INTRODUCTION:Pulmonary artery (PA) stenosis is an infrequent complication of histoplasmosis induced fibrosing mediastinitis (FM). Despite various forms of pharmacologic treatment and surgical interventions most patients with PA stenosis succumb to right heart failure secondary to severe pulmonary hypertension (1). Recent evidence suggests that percutaneous endovascular stent placement can effectively alleviate PA stenosis in these patients (2). In-stent restenosis, however, appears to limit their long-term durability (1). With the advent of cutting balloon angioplasty limiting coronary restenosis and it’s proven success in treating pediatric PA stenosis, we attempted PA rehabilitation using such a device.
CASE PRESENTATION:A 41-year-old white female with previously treated histoplasmosis presented with increasing dyspnea, cough and pleuritic chest pain and was subsequently diagnosed with community acquired pneumonia. A chest roentegram revealed a large right perihilar mass. This was confirmed with chest computer tomography and revealed near complete occlusion of the right pulmonary artery. Positron emission tomography was obtained and depicted increased metabolic activity in the mediastinal region. Mediastinoscopy revealed extensive fibrosis while histological examination confirmed FM. Subsequently, cardiac catheterization was performed which revealed severe right PA stenosis, moderate pulmonary hypertension and right ventricular diastolic dysfunction. Successful right PA rehabilitation using cutting balloon angioplasty and stent insertion was performed. Currently, one year after the procedure, the right PA is still patent.
DISCUSSIONS:FM is a rare chronic complication of infection with Histoplasma capsulatum, occurring years to decades after exposure. Furthermore, there are sparse reports of FM induced PA stenosis. Traditionally, medical and surgical treatment for PA disease has been ineffective with mortality rates approaching 50% when both PA’s are involved in symptomatic patients. Percutaneous stent placement with balloon angioplasty has recently provided an effective technique for alleviating such stenoses (2). Unfortunately, in-stent restenosis limits the long term durability of this procedure. A recent randomized control study provides evidence that bare metal stenting (BMS) preceded by cutting balloon angioplasty is superior to standard angioplasty and subsequent BMS in preventing coronary restenosis. It is therefore conceivable that less PA in-stent restenosis could occur after cutting balloon PA rehabilitation. Regrettably, such data for PA stenosis in adults is currently not available. Additionally, dilation of congenital PA stenosis with cutting balloons has been used with success in the pediatric population. Due to the severe stenosis encountered in this case such a catheter was utilized with a relatively low inflation pressure of 8 atmospheres.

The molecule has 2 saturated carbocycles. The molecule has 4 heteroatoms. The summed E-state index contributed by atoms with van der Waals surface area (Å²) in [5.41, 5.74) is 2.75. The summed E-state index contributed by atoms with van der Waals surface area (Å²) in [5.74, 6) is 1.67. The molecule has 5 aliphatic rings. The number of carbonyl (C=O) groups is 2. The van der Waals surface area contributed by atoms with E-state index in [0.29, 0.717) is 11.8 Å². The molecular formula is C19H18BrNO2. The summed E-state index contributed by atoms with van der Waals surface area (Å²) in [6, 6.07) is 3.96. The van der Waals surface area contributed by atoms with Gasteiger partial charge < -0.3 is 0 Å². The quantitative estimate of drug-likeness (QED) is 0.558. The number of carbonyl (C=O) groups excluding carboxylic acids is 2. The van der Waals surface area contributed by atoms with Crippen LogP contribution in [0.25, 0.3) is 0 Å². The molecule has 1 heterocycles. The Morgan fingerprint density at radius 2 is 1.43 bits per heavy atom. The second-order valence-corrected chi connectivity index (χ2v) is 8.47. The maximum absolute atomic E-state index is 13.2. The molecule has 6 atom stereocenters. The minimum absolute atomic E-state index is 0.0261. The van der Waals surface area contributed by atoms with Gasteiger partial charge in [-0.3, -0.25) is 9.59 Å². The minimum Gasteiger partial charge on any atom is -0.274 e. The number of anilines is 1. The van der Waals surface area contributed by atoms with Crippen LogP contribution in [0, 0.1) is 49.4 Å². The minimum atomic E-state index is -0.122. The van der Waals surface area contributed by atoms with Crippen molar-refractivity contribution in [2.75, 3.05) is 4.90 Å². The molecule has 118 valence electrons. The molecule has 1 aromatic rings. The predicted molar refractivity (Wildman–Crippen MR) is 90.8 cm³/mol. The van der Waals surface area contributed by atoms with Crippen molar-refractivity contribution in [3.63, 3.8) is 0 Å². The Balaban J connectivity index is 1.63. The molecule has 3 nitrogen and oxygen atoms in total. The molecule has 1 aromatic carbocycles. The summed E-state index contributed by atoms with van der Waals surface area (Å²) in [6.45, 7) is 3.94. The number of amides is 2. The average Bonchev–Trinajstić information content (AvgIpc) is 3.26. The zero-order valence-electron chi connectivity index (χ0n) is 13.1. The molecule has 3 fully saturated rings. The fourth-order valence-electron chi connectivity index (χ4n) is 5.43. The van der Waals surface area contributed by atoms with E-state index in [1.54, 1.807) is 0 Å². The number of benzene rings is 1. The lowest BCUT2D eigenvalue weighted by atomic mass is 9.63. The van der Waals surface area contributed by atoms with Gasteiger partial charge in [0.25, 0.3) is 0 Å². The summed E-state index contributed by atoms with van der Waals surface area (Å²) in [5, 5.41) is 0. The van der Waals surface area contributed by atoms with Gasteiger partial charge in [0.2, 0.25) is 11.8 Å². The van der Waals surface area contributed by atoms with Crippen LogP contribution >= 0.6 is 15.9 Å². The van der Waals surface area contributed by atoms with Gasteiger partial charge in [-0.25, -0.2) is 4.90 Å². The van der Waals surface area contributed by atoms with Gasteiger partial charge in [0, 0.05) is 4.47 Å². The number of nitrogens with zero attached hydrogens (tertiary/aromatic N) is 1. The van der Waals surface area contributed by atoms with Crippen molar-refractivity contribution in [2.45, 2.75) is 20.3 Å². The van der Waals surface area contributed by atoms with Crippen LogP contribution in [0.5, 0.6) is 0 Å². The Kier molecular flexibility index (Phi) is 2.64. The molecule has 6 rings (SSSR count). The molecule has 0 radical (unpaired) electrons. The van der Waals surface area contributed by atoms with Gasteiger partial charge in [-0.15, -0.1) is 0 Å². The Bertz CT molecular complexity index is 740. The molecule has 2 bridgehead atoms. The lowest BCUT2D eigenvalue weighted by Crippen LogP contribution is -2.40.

CONCLUSION:To our knowledge this is the first reported case of successful PA rehabilitation in an adult patient with histoplasmosis induced FM utilizing cutting balloon angioplasty with subsequent stent insertion.
DISCLOSURE:Steven Kadiev, No Financial Disclosure Information; No Product/Research Disclosure Information